hookworm teethHookworms are a very common intestinal parasite of dogs. They get their nickname from the hook-like mouth parts (teeth) that they use to anchor themselves to the wall of the intestinal tract.  Once they have attached, they feed on the blood of their host. Hookworms are very small and are difficult to see with the naked eye, but the damage and the amount of blood they consume can be massive. Large numbers of hookworms in young puppies can cause severe anemia from the blood loss and many puppies can die without a blood transfusion.

Dogs can get hookworms many different ways. Young puppies can be infected while still in their mother’s womb directly through the placenta as well as through the milk when nursing. Because of this early infection, puppies should be de-wormed when they are just 2 weeks old and repeated every 2 weeks for the first few months of their lives. Monthly de-worming is recommended as a regular prevention.



Adult dogs can become infected by walking through contaminated soil where active larvae hatched from eggs deposited in fecal matter can penetrate directly through the pads of their feet. Once the larvae enter the skin, they then migrate through the body until they reach the lungs, at which time they are coughed up and swallowed. While the hookworms are migrating through the body, many can encyst in the muscle and lay dormant for many years. These are the source of hookworms that infect puppies while in the womb. After the hookworms are swallowed, they reach the intestinal tract and latch on to the wall of the intestine and start feeding on blood. The adult worms also mate and lay thousands of eggs that are passed in the feces. The eggs hatch into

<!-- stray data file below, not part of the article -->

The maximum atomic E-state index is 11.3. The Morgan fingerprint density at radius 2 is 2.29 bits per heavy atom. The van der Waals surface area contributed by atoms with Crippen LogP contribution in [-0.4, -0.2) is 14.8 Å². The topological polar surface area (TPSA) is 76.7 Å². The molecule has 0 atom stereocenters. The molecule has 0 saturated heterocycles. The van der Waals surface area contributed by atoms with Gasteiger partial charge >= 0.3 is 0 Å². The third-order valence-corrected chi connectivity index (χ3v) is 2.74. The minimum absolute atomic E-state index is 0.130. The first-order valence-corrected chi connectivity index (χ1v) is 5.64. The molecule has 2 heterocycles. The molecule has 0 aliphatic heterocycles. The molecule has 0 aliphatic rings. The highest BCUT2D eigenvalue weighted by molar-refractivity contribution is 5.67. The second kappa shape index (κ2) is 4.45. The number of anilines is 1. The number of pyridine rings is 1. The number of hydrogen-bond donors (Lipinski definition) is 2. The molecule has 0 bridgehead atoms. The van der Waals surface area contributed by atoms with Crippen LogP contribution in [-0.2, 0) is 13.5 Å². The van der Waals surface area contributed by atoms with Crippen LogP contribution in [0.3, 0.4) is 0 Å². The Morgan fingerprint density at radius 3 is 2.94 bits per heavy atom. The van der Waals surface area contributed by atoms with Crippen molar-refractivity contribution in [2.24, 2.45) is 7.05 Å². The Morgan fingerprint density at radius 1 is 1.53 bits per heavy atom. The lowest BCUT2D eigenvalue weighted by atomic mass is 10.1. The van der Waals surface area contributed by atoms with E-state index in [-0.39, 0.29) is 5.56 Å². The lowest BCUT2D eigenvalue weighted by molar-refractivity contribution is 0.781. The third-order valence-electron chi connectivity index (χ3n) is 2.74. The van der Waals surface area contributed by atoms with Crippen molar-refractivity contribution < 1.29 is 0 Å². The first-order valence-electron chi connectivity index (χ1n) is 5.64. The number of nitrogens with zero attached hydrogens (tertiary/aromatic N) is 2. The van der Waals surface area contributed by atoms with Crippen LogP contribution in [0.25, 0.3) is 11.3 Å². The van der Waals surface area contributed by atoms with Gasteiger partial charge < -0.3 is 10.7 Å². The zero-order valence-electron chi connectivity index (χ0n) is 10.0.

larvae in moist warm environments which start the life cycle again. 11. Ancylostoma adults Hookworms

Humans can also become infected if walking barefoot through contaminated areas, however, the hookworms cannot complete their life cycle, but do cause a localized dermatitis where they penetrate the skin and can cause other problems while trying to migrate through the body.
Some people can have allergic reactions to the migrating worms.

Dogs can also be infected by ingesting the larvae, either by cleaning their feet or fur, or when drinking water or licking contaminated surfaces.


Because of the prevalence of hookworms in dogs, many veterinarians and the CDC (Centers of Disease Control) recommend routine de-worming with anthelmintics. Several of the newer flea and heartworm preventatives also include ingredients to remove hookworms and other parasites as well. Your puppy should be tested for hookworms as soon as your get him and follow your veterinarians recommendations for maintenance. Breeders should have the mother dog and young puppies dewormed every 2 weeks. Anthelmintics do not affect the dormant hookworms in the muscle.  Studies have shown that these hookworms can release during gestation and infect the puppies for up to seven
consecutive litters.

Signs of hookworm infection can include pale gums, a dark ,tarry stool, diarrhea, weight loss and failure to thrive.  Older dogs can develop diarrhea or dark, tarry stools.

You can limit the amount of hookworms deposited in your yard by cleaning up the fecal material and disposing of it. Fecal waste from dogs should not be used in compost bins, but there are special compost bins to handle the waste.

Toxoplasmosis in Cats